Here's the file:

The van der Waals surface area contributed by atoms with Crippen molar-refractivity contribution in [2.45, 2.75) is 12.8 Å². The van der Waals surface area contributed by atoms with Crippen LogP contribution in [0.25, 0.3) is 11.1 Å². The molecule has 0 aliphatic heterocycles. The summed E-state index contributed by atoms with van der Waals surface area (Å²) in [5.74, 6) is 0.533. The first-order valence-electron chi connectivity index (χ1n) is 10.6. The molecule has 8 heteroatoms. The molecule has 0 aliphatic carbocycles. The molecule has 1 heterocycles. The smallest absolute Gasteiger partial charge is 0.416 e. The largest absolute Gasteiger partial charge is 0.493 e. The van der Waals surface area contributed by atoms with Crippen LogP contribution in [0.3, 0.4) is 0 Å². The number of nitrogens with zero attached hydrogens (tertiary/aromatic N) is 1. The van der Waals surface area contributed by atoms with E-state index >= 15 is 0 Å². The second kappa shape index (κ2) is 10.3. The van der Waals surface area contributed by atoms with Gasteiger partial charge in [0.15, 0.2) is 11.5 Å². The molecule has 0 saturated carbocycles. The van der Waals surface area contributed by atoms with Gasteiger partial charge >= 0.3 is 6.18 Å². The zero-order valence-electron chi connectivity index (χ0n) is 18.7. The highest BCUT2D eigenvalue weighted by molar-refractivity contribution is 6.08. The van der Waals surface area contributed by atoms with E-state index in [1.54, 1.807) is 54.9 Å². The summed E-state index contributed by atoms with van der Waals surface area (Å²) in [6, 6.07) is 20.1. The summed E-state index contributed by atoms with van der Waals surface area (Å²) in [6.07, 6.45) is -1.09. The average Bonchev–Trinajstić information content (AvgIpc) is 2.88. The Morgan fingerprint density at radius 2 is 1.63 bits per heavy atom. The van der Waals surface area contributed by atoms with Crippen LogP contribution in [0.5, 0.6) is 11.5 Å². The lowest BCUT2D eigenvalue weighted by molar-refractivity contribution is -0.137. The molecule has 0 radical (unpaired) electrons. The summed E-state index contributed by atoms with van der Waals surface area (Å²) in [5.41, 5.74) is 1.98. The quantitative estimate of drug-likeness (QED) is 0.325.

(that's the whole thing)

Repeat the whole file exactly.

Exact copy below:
The van der Waals surface area contributed by atoms with Crippen molar-refractivity contribution in [2.45, 2.75) is 12.8 Å². The van der Waals surface area contributed by atoms with Crippen LogP contribution in [0.25, 0.3) is 11.1 Å². The molecule has 0 aliphatic heterocycles. The summed E-state index contributed by atoms with van der Waals surface area (Å²) in [5.74, 6) is 0.533. The first-order valence-electron chi connectivity index (χ1n) is 10.6. The molecule has 8 heteroatoms. The molecule has 0 aliphatic carbocycles. The molecule has 1 heterocycles. The smallest absolute Gasteiger partial charge is 0.416 e. The largest absolute Gasteiger partial charge is 0.493 e. The van der Waals surface area contributed by atoms with Crippen LogP contribution in [0.3, 0.4) is 0 Å². The number of nitrogens with zero attached hydrogens (tertiary/aromatic N) is 1. The van der Waals surface area contributed by atoms with E-state index >= 15 is 0 Å². The second kappa shape index (κ2) is 10.3. The van der Waals surface area contributed by atoms with Gasteiger partial charge in [0.15, 0.2) is 11.5 Å². The molecule has 0 saturated carbocycles. The van der Waals surface area contributed by atoms with Gasteiger partial charge >= 0.3 is 6.18 Å². The zero-order valence-electron chi connectivity index (χ0n) is 18.7. The highest BCUT2D eigenvalue weighted by molar-refractivity contribution is 6.08. The van der Waals surface area contributed by atoms with E-state index in [1.54, 1.807) is 54.9 Å². The summed E-state index contributed by atoms with van der Waals surface area (Å²) in [6, 6.07) is 20.1. The summed E-state index contributed by atoms with van der Waals surface area (Å²) in [6.07, 6.45) is -1.09. The average Bonchev–Trinajstić information content (AvgIpc) is 2.88. The Morgan fingerprint density at radius 2 is 1.63 bits per heavy atom. The van der Waals surface area contributed by atoms with Crippen LogP contribution in [0.5, 0.6) is 11.5 Å². The lowest BCUT2D eigenvalue weighted by molar-refractivity contribution is -0.137. The molecule has 0 radical (unpaired) electrons. The summed E-state index contributed by atoms with van der Waals surface area (Å²) in [5.41, 5.74) is 1.98. The quantitative estimate of drug-likeness (QED) is 0.325.